Senate Republicans are openly plotting how to make passing vital COVID-19 relief—which is still supported by 77% of all voters, including 59% of Republicans—complete hell for Democrats. That includes Sen. Ron Genius Johnson of Wisconsin proposing they extend the voting for "days on end." There's a looming deadline of March 14 when unemployment benefits start running out, but a sooner deadline because the Department of Labor needs some time to authorize the payments and states need time to reconfigure their systems to send them. And Johnson wants to put all that in jeopardy. He wants to delay checks landing in people's bank accounts.
Speaking of checks in people's bank accounts, fewer people will be seeing them now as the "moderate" Democrats secured a "win" from President Biden and leadership: the income cap for the survival checks is now going to be scaled back. Instead of payments gradually reducing for people making $75,000 to $100,000, they will now be cut off at $80,000, and $120,000 for heads of households. Instead of being cut off at $200,000 for joint filers, they’ll stop at $160,000. This makes it all the more important for people who lost income in 2020 to file their taxes as soon as possible, so the IRS uses 2020 instead of 2019 income to make the determination of who gets what. The only good side of this concession is apparently that the moderates gave up their effort to cut the weekly unemployment insurance (UI) boost in the bill from $400 to $300. That supplement to UI will reportedly be the same as in the House bill, $400.
That's crucial, because the push by a handful of conservative Democrats to cut the weekly bonus was jeopardizing House support for the bill, where Speaker Nancy Pelosi has a very thin three-vote margin. Washington Rep. Pramila Jayapal, who chairs the House Progressive Caucus, spoke for many progressives in both the House and Senate when she told NPR "If this package were to get significantly watered down by Senate Democrats, that would be a problem for progressives in the House."
The loss of the federal minimum wage boost to $15/hour in the House bill, which Biden pulled after the Senate parliamentarian advised that it didn't meet her interpretation of the rules for reconciliation bills, has put many progressives in the House on the edge. With the promise of the $2,000 check for everyone that won two seats in the Georgia Senate watered down to $1,400 and then strictly limited to definitely not everyone, a further cut of UI benefits could make Pelosi's job of getting the bill over the final hurdle that much harder.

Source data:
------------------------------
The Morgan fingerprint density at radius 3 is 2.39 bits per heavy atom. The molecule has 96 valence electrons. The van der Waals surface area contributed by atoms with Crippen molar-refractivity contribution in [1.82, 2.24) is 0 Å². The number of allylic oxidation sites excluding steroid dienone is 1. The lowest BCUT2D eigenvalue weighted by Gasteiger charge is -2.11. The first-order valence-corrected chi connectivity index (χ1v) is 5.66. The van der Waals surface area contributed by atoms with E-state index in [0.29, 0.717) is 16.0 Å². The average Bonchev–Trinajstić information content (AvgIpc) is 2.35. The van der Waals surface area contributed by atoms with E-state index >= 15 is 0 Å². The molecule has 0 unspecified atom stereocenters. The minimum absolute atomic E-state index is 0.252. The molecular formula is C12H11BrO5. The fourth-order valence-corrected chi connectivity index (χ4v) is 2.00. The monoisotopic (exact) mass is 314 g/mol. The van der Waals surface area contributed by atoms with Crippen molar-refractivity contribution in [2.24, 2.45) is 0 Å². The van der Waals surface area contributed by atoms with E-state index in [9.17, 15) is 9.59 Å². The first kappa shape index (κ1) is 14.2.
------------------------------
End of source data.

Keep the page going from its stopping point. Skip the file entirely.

One of the things those Democrats wanted to secure by making cuts elsewhere was more funding for broadband infrastructure. CNN reports that it is likely to be included, though aides and senators are still working on the bill, which is still scheduled to get a procedural vote on the floor Wednesday in order to start the 20 hours of debate before a vote-a-rama of amendments begins Thursday evening. The negotiations could push that back, though, if it appears Majority Leader Chuck Schumer won't have a finalized bill by Thursday.
He can still start the clock ticking on its consideration Wednesday, even if it's not finished, but that's slightly risky if every committee hasn't signed off. Further complicating the negotiations is that under the reconciliation process they are using, each committee has a strict cap on what it can authorize, and as chairman of the Budget Committee, Sen. Bernie Sanders has to sign off on changes.
Back to the poison vote-a-rama that the Republicans are promising, Biden held a private call with Democrats on Tuesday, in which he "emphasized the need for Democrats to remain united around a bill that has drawn wide bipartisan support outside Washington, counseling lawmakers to move swiftly and reject so-called poison pill amendments from Republicans intended to kill it," according to sources to The New York Times.
Republicans think they can get "gotcha" moments out of this debate, even when they are attempting to delay wildly popular legislation that gives people money—and, just as important, coronavirus vaccine in their arms before summer. "It's all about TV commercials," Republican Sen. John Cornyn of Texas told CNN. "Make people accountable for their votes. There is not much they can do if they are determined to hang together there is nothing we can do to change the outcome. If they really want to do this, they can probably get it done." They are still dramatically misreading the moment, thinking they can use the same kind of tactics to poison this bill that they used on Obamacare a decade ago.
From the very beginning of this crisis, Republicans have underestimated the seriousness of it. Through climbing infection rates and death tolls, a plurality of Republicans have remained "not concerned at all" about the spread of the disease. That's reflected—amplified!—by the people they've elected to Congress.
Whatever amendments the Republicans bring, even if they get a few Democrats for majority support, can simply be swept away at the end of the voting by Schumer. He can introduce the final amendment that would strip out any of those amendments, and do it with simple majority support.